Now recall that for Conway’s surreals using classical logic, the ordinal numbers can be identified with certain surreals. A cursory reading of the book section on HIIT surreals might leave you with the impression that the same is true here. In particular, a map $i:\mathrm{Ord}\to \mathrm{No}$ is constructed that mirrors Conway’s.

However, constructively, this map is quite far from being injective! Indeed, it is injective if and only if excluded middle holds. For example, $\mathrm{Prop}$ itself is an ordinal under the relation $P< Q$ iff $Q \wedge \neg P$. It’s fairly straightforward to show that $i(\mathrm{Prop})=i(2)$ (in fact, both are the surreal usually called “2”), but of course $\mathrm{Prop}=2$ implies LEM. (Exercise: give a similar counterexample that works without propositional resizing.)

Thus, constructively, not all the ordinals embed into the surreals. But might there be some “ordinal-like” notion that does so embed? Paul’s observation suggests that plump ordinals should be the answer — and indeed, $\mathrm{Prop}$ is the “plumpification” of $2$.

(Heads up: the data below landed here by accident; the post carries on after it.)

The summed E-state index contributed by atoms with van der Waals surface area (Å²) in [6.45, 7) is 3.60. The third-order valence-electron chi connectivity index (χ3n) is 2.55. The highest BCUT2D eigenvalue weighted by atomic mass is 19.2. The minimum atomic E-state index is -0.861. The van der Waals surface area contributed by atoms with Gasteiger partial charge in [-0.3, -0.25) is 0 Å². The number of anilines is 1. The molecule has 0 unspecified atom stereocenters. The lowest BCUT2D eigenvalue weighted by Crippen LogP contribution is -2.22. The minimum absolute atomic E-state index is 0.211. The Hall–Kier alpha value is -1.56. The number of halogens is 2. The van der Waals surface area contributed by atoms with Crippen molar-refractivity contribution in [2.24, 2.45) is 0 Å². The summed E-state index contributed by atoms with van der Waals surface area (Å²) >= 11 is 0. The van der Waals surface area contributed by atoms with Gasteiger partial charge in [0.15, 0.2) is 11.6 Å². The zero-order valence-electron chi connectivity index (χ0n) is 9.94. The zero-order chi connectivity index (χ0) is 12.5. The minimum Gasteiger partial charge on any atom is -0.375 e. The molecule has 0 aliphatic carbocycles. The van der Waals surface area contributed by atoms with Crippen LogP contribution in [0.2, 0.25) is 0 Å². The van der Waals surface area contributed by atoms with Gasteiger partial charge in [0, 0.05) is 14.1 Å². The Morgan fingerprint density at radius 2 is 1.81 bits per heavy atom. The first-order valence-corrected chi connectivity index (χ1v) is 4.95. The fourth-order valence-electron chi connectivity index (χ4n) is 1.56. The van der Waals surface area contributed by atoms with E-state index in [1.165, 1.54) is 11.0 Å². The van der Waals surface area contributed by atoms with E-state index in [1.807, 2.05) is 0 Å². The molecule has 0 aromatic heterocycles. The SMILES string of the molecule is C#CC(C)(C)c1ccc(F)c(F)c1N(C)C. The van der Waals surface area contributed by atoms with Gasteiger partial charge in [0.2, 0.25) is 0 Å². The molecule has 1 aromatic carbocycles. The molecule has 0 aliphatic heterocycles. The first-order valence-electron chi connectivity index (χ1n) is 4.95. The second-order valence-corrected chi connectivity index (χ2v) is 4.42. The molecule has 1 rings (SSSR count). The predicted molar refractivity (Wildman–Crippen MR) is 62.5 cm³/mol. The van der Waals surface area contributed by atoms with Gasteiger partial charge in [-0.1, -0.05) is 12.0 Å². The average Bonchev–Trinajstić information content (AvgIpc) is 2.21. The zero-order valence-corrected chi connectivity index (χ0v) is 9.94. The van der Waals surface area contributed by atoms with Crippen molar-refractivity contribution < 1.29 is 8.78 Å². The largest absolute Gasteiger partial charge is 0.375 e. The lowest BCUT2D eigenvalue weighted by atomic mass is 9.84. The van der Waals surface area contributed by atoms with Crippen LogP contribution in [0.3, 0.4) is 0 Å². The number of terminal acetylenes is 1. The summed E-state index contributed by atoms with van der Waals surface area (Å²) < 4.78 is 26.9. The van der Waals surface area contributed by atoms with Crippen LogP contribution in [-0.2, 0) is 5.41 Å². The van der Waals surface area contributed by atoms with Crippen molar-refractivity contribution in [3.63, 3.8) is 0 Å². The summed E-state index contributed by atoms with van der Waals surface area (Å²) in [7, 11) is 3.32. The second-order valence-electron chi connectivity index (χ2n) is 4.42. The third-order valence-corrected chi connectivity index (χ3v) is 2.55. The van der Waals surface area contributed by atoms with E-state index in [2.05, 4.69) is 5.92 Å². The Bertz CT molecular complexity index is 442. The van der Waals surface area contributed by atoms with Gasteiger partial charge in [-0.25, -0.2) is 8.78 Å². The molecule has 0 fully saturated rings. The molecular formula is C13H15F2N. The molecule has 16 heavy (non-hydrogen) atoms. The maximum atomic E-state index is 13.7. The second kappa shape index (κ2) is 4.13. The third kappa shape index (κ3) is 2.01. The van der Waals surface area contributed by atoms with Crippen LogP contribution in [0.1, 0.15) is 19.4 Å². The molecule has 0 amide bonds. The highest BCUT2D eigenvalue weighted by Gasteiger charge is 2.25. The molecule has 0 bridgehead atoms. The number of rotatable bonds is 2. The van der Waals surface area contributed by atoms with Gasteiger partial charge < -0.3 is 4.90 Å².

The higher inductive-inductive plump ordinals

Taylor’s original definition of plump ordinal requires propositional resizing (impredicative power sets). However, we can obtain a predicative notion that deserves the same name by mimicking the HIIT definition of surreals, but using only left options.

That is, we define the type $\mathrm{POrd}$ to have two constructors:

• For any $A:U$ and $x:A\to \mathrm{POrd}$, we have $\mathrm{sup}(x):\mathrm{POrd}$.
• For $x,y:\mathrm{POrd}$, if $x\le y$ and $y\le x$, then $x=y$.

The mutually defined relation $\le:\mathrm{POrd} \to \mathrm{POrd} \to U$ has two constructors:

• If $x_a < y$ for every $a:A$, then $\mathrm{sup}(x)\le y$.
• Mere propositional truncation.

And the mutually defined relation $<:\mathrm{POrd}\to \mathrm{POrd}\to U$ also has two constructors:

• If $x \le y_a$ for some $a:A$, then $x<\mathrm{sup}(y)$.
• Mere propositional truncation.